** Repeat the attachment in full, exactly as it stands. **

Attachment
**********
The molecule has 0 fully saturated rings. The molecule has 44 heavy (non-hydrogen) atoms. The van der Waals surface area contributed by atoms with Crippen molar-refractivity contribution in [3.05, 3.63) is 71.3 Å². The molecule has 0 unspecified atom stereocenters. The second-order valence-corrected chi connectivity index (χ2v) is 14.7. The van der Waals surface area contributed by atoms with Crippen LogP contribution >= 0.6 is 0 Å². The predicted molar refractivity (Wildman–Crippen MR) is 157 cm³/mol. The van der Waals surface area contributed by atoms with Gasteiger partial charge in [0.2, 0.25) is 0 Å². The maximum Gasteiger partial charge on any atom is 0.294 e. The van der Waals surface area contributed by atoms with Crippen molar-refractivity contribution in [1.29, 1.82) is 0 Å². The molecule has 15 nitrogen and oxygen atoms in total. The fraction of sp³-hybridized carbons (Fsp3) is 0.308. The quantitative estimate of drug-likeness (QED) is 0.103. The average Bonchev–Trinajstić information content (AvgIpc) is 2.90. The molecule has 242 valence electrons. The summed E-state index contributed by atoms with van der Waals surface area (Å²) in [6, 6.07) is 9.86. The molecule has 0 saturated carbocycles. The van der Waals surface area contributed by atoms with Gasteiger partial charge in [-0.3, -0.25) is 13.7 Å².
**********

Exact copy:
The molecule has 0 fully saturated rings. The molecule has 44 heavy (non-hydrogen) atoms. The van der Waals surface area contributed by atoms with Crippen molar-refractivity contribution in [3.05, 3.63) is 71.3 Å². The molecule has 0 unspecified atom stereocenters. The second-order valence-corrected chi connectivity index (χ2v) is 14.7. The van der Waals surface area contributed by atoms with Crippen LogP contribution >= 0.6 is 0 Å². The predicted molar refractivity (Wildman–Crippen MR) is 157 cm³/mol. The van der Waals surface area contributed by atoms with Gasteiger partial charge in [0.2, 0.25) is 0 Å². The maximum Gasteiger partial charge on any atom is 0.294 e. The van der Waals surface area contributed by atoms with Crippen molar-refractivity contribution in [1.29, 1.82) is 0 Å². The molecule has 15 nitrogen and oxygen atoms in total. The fraction of sp³-hybridized carbons (Fsp3) is 0.308. The quantitative estimate of drug-likeness (QED) is 0.103. The average Bonchev–Trinajstić information content (AvgIpc) is 2.90. The molecule has 242 valence electrons. The summed E-state index contributed by atoms with van der Waals surface area (Å²) in [6, 6.07) is 9.86. The molecule has 0 saturated carbocycles. The van der Waals surface area contributed by atoms with Gasteiger partial charge in [-0.3, -0.25) is 13.7 Å².